A lean and fit African-American world leader may or may not improve the health of other African-American men.
A new research effort suggests African-American men could be putting their health at risk by avoiding disease screening, in the belief that the results might threaten their masculinity.
Because they prove their masculinity through their sexuality and sexual performance, seeking medical advice including HIV/AIDS testing goes against their notion of masculinity.
Waverly Duck, a postdoctoral associate from the Department of Sociology at Yale University argues that current leading theories of gender and masculinity and health behavior models are not relevant enough to African-American men and their distinctive notion of masculinity.
His results are published online in Springer’s Journal of African American Studies.
Duck studied how African-American men conceptualize masculinity and how it relates to their health behaviors. Through a combination of focus groups and in-depth interviews, he asked African-American men about their own understanding of their gender identity and examined how that identity, as well as how it is achieved and maintained, relates to their health.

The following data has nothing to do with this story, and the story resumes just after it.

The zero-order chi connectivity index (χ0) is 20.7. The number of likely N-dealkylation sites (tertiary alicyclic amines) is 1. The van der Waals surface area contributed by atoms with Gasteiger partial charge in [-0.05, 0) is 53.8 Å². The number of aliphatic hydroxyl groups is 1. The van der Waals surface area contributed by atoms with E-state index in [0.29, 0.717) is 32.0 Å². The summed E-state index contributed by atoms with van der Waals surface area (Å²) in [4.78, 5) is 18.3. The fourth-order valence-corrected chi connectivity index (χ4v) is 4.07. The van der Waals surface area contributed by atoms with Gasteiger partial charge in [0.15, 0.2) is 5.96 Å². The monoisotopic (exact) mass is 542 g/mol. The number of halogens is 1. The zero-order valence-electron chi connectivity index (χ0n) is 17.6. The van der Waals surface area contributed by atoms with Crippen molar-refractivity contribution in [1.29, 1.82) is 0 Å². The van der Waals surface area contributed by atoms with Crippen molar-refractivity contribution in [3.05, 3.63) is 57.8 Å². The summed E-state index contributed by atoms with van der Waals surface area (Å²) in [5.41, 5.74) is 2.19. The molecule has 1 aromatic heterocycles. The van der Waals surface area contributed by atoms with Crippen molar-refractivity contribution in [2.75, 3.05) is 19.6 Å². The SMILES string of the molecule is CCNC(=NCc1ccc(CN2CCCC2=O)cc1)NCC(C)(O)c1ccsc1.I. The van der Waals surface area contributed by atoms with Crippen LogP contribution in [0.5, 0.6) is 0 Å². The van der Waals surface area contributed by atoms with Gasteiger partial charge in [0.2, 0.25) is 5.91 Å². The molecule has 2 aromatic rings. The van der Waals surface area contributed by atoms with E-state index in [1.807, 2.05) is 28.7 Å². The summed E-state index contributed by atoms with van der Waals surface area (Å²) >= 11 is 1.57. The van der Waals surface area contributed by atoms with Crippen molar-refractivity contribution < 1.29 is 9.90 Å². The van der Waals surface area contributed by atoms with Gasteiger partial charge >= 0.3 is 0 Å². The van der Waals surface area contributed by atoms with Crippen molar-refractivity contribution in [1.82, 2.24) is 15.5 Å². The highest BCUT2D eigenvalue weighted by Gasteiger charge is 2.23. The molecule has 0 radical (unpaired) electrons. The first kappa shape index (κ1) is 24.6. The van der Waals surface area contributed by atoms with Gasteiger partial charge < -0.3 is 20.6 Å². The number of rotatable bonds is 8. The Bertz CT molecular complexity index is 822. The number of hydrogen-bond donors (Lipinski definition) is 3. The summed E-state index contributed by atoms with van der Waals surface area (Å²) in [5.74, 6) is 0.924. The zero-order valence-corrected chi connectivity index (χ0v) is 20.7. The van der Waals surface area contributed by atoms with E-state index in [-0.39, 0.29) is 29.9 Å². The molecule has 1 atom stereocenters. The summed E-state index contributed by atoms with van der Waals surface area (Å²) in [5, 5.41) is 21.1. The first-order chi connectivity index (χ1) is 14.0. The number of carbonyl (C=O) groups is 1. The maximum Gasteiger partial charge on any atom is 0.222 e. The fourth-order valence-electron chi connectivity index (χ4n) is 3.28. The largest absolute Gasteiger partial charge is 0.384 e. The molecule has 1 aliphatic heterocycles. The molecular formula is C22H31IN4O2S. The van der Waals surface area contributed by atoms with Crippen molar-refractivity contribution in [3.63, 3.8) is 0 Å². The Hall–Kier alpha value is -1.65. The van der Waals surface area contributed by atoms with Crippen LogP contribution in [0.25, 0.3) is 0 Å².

The study found that being sexually active is an important component of African-American men’s notion of masculinity. Two-thirds of the participants described masculinity based on patriarchy, heterosexuality, subordination of others, economic security and physical dominance — also known as hegemonic masculinity — as the standard.
However, when they are economically marginalized, sexuality and sexual performance become the means by which they prove their masculinity.
Health seeking behaviors, including going to the doctor and HIV/AIDS testing, go against their notion of masculinity by potentially interfering with the freedom of their sexual activities. However, they considered it acceptable to get screened for health conditions they perceived as curable, if the cure allowed them to resume normal sexual relations.
Dr. Waverly Duck’s work challenges conventional approaches to black masculinity and attempts to lay the foundation for a more nuanced way of looking at it. He argues that a new health behavior model for black men should be developed – one that explores the link between their history and how it affects health promoting and health avoidance behaviors.
He concludes: “If men use avoiding going to the doctor to exhibit masculinity, then new strategies of health intervention should be promoted to this population. Voluntary health screening procedures for conditions such as prostate cancer, heart disease and HIV/AIDS tests should be available and conducted in hospital emergency rooms, settings where African American men frequently have contact with the medical profession.”